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In Ad Pact, Procter & Gamble Buys Dialogue, Plot on ABC's 'Black-ish'

Procter & Gamble makes products like Tide and the Swiffer that help consumers clean up their homes. Now the large advertiser is paying ABC to polish the plotline on one of its most popular sitcoms. 854 more words

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NBCU Predicts Super Bowl Programming Will Spur $500 Million in Ad Sales

With less than a month to go before the kickoff of Super Bowl LII, NBCUniversal still has a handful of 30-second spots to sell in the game. 569 more words

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NBC, State Farm Strike 'This Is Us' Ad Deal

NBC and State Farm are using the network’s popular drama “This Is Us” to team up.

The Midwestern insurer will for three weeks, starting Tuesday evening, run commercials designed by the network that make use of the popular drama’s flashbacks and flash-forwards, in the hope that using a popular element from the program will keep viewers from tuning away or getting out of their seats during commercial breaks. 509 more words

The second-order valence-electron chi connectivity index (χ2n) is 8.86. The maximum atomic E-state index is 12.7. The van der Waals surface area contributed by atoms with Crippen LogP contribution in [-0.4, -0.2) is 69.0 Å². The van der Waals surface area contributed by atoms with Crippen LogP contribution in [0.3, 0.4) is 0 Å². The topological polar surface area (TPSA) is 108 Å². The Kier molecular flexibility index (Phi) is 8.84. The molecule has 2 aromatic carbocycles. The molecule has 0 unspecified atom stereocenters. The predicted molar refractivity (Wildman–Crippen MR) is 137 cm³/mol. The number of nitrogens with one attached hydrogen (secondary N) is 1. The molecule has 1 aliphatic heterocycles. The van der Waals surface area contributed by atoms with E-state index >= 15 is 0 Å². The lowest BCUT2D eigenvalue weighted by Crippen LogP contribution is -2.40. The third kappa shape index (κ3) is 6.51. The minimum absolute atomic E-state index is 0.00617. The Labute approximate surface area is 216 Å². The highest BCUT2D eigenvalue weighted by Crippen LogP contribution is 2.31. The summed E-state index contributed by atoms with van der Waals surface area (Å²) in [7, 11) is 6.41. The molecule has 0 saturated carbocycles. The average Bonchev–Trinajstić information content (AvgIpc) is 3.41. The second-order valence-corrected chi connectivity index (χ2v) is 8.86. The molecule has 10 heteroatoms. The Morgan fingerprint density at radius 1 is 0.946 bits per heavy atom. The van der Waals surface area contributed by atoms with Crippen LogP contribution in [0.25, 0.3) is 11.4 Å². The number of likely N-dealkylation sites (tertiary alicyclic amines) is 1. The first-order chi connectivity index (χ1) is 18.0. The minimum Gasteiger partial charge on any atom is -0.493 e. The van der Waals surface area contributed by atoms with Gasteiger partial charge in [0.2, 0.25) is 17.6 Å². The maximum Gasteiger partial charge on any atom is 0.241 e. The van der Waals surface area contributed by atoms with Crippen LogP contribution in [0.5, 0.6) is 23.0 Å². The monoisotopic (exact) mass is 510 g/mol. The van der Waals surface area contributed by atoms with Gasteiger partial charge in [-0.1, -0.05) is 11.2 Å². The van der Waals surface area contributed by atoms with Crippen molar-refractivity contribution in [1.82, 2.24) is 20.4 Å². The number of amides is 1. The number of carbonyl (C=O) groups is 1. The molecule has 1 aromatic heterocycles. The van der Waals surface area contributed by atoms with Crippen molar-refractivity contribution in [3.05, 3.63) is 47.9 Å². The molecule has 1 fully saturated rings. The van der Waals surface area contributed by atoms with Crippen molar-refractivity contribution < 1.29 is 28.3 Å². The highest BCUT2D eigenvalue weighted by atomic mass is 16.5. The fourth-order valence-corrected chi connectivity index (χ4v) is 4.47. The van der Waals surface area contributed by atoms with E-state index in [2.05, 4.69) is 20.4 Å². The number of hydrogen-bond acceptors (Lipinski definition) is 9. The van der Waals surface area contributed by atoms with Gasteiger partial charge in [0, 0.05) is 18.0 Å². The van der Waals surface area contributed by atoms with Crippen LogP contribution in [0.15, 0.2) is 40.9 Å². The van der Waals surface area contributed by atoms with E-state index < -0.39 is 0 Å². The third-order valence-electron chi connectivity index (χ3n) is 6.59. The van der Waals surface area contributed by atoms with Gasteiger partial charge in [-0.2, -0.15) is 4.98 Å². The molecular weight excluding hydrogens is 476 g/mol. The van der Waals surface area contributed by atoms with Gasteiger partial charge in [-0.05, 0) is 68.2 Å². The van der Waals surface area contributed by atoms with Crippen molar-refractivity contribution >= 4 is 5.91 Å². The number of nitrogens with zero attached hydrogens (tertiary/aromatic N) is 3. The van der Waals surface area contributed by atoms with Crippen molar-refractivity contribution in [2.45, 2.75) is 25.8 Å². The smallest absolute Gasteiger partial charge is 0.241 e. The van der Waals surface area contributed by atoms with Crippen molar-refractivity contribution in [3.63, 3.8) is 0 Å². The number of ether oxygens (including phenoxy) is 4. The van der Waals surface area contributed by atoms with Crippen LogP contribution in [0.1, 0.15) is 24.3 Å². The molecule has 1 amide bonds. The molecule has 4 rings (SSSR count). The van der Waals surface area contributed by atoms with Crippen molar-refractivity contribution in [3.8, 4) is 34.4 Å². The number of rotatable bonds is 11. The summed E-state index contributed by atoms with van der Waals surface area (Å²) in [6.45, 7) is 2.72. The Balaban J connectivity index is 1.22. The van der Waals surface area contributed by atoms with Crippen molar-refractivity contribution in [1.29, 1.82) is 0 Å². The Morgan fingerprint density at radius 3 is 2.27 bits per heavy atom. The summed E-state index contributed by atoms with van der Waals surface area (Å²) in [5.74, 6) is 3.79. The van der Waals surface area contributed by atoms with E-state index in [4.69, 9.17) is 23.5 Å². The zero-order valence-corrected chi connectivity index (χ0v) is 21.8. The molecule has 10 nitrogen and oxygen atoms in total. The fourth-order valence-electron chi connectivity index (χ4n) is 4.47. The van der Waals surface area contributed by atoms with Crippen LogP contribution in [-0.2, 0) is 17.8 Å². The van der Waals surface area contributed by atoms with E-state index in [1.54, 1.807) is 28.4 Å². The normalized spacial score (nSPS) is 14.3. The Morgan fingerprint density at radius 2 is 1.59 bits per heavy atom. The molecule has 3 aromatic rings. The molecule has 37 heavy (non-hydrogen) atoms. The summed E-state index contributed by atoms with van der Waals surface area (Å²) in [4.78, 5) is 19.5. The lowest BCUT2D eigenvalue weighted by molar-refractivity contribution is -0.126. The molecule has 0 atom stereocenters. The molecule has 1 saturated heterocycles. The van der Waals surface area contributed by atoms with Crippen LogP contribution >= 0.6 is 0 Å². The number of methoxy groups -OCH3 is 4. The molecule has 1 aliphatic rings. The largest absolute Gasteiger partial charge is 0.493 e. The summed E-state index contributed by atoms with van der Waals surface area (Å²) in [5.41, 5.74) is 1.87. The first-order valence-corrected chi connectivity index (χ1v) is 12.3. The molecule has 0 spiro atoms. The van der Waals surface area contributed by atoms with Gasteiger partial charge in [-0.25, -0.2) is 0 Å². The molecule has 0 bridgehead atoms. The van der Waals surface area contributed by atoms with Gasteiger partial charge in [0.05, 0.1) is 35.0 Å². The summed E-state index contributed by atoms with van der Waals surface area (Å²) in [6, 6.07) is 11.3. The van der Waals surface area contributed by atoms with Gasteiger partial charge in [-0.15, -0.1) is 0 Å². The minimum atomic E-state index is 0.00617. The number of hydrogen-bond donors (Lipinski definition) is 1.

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Paramount, Universal Gear Up for Super Bowl Commercials

Lights, camera, Super Bowl: Viacom’s Paramount and Comcast’s Universal will run advertising in NBC’s coming broadcast of Super Bowl LII, according to spokespersons for the studios, suggesting that movie trailers will – yet again – likely represent a healthy portion of the glitzy commercials supporting the game. 374 more words

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The New York Times Has a Commercial Scoop for Golden Globes Crowd

Longtime devotees of The New York Times read the publication for “all the news that’s fit to print.” But the company behind the outlet’s headlines wants to strike a deeper chord with readers both current and potential. 728 more words

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Best and Worst Ads of 2017

Some advertisers in 2017 might have been better off not advertising at all.

Last year’s election has transformed harmless promotional stunts into Big Statements on the nature of society, Washington policies and, of course, the nation’s seemingly ubiquitous president. 2,312 more words

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Comedy Central Hopes 'Corporate' Billboards Spark Netflix-Like Buzz

Comedy Central is laughing at itself in a bid to launch a new series.

The Viacom-owned cable network recently set up outdoor billboards in Los Angeles and New York that offer only a few lines of copy: “Comedy Central Is Corporate.” The advertising signs are adorned only with one other fact, a date: “1/17/18.” 441 more words

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